By wundagoreborn 3 Comments
Baltimore Comic-Con took place at the downtown convention center from September 7-9 this year, but I’m just now getting my thoughts down. This was the first year the show was three days, but my son and I could only attend the last day. There was a solid, but not overwhelming, crowd. So assuming the first two days were even better attended, the extended format was a success.
“A Celebration of Peter Mayhew”
There certainly was a long, snaking line to into our first event for the day, Peter Mayhew’s talk. In part this was because it started a bit late, but it was worth it. Host Robert Greenberger kicked it off noting that he covered the Star Wars franchise for years while writing for Starlog, but this was his first time interviewing the man behind Chewbacca.
Mayhew’s story is begins with one of those amazing happenstances. He was working as a hospital orderly when someone took a gag photo of him standing 6’ 10” (not quite full grown yet) beside a 5’ 2” nurse colleague. The shot made a local newspaper and then got picked up all over England. It caught the eye of a filmmaker, who contacted Mayhew to offer him a job.
The job was the role of the live-action Minoton (a bronze minotaur) in Sinbad and the Eye of the Tiger. So one day, he’s pushing the bed sheet cart in England and the next he’s in on a boat off Malta working with Ray Harryhausen. Mayhew had admired Harryhausen’s movies and said it was a thrill to serve as the translation piece between the live scenes and the master’s animations. Wearing a 60 inch fiberglass minotaur head, not so much of a thrill.
Apparently, someone from that film recommended Mayhew to George Lucas. Lucas took one look at him standing up and said “We’ve got him.” To prepare for Chewbacca, Mayhew said he studied the behavior of bears in the zoo. He thought the physicality and presence of such large animals would translate well to the character. Otherwise, he said he acted simply by natural reaction to the others. The character just engages when the head of his costume goes on. He says he has 100% mobility and visibility inside, though it is just as hot as you would imagine.
Toward the end, Greenberger asked him about his convention experiences. Turns out Mayhew met his wife at a con, so they have had a very positive effect on his life. Of all fans, he said Japanese con-goers are the most devoted. He has had some approach his table on their knees; others have wept when they met him. In Baltimore, we just gave him a standing ovation.
“A Wolverine Celebration”
After wearing ourselves out on the show floor, we closed the day at the Wolverine panel. Hosted by Tom Brevoort, it was a big cast of Wolverine creators from the beginning to the current issue: Herb Trimpe, Joe Rubinstein, Charles Soule, Frank Tieri and Frank Cho.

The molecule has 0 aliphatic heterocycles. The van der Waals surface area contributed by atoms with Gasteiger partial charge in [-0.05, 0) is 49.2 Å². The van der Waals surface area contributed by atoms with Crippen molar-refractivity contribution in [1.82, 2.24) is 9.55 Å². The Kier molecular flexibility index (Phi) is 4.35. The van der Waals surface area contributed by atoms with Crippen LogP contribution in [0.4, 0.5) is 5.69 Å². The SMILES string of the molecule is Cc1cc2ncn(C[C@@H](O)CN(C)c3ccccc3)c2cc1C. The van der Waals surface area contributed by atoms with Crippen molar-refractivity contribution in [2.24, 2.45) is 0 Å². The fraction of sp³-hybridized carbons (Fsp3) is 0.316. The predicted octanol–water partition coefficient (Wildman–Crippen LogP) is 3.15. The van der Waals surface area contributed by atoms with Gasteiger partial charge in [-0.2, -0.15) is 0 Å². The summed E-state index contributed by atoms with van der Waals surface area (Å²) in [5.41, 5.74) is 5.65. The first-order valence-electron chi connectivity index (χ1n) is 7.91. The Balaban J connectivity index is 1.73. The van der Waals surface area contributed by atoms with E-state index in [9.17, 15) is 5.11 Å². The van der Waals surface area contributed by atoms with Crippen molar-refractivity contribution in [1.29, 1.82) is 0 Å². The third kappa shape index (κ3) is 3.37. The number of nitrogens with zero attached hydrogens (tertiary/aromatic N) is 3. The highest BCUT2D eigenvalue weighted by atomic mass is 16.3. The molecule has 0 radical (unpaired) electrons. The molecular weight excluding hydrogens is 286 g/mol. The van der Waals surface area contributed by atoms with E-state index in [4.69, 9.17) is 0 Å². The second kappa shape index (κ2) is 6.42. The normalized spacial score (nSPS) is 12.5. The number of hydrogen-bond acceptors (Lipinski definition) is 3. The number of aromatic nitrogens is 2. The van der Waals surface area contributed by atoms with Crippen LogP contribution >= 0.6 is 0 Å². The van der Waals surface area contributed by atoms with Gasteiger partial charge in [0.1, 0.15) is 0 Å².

Trimpe went back to the very start – drawing the first panel with Wolverine in it, in Hulk #180. He gave that page to a neighbor’s kid, because that was the kind of thing you did with original art back then. Recently, the grown kid re-discovered it, and engaged Trimpe’s agent to help sell it. The final auction price was $675,000, with decent chunks to Trimpe, the agent and the Hero Initiative, with a majority left to the seller. Amazing.
When asked about ther inspiration when creating the character, Tieri gave the best answer. He said the character emerges for him in the contrast with Sabretooth. Wolverine is defined by his struggle with his demons; Sabretooth is defined by his indulging those same demons. Tieri said this indulgence made Sabretooth his favorite character to write. (To which Cho quipped, “Write what you know.”)
Cho started his answer with another joke – he loves Wolverine “because he’s short like me.” Then he said that he had fallen in love with the character during Claremont’s X-men run, when Rubinstein was inking. Rubinstein said that he used Clint Eastwood faces as a model, at Frank Miller’s suggestion. Then he admitted that he was unaware at the time that his work was historic. Rubinstein didn’t know that his mini-series was the first solo Wolverine story. Someone told him years later (and now he gets invited to panels for it).
Charles Soule was the subject of constant ribbing about killing Wolverine. Finally, it got so constant that Brevoort had to admit that it was editorial’s decision, not Soule’s. Soule then told the story of how Tom and Alex Alonso asked him to lunch without saying what it was about. Then they threw the idea at him and asked for an approach. So they pitched him and then he immediately had to pitch them back. It worked out.
Brevoort noted the irony that he was involved considering that in his fan days he led a campaign against a rumored killing of Wolverine. He made posters of Wolverine saying to save the endangered species and calling Chris Claremont a ‘vicious killer.’ Now, he and other editors saw the death as a natural outgrowth of Cornell’s idea to take away Logan’s healing factor. He said you kill characters not as a gimmick, but because these stories are fundamental to the human experience.
Meeting Charles Soule
On a quick pass through the hall after, we stopped by Charles Soule’s table. He saw me looking at his Archaia book ‘Strange Attractors’ and asked if he could tell me about it. Sure. So he gives us a full sales pitch on the book, including some complimentary jokes about how smart my son and I must be. It’s not the kind of book I usually buy, but he was working so hard for that $20 that I had to give it to him. Given what has been published lately about creators not breaking even at their tables, I’m glad I did.
All in all, it was a very fun convention day. Just like last year, I meant to take more cosplay pictures but there was too much else going on. Of the few I got, only one turned out. Luckily, it was my favorite character of the day: Hail Mechagodzilla!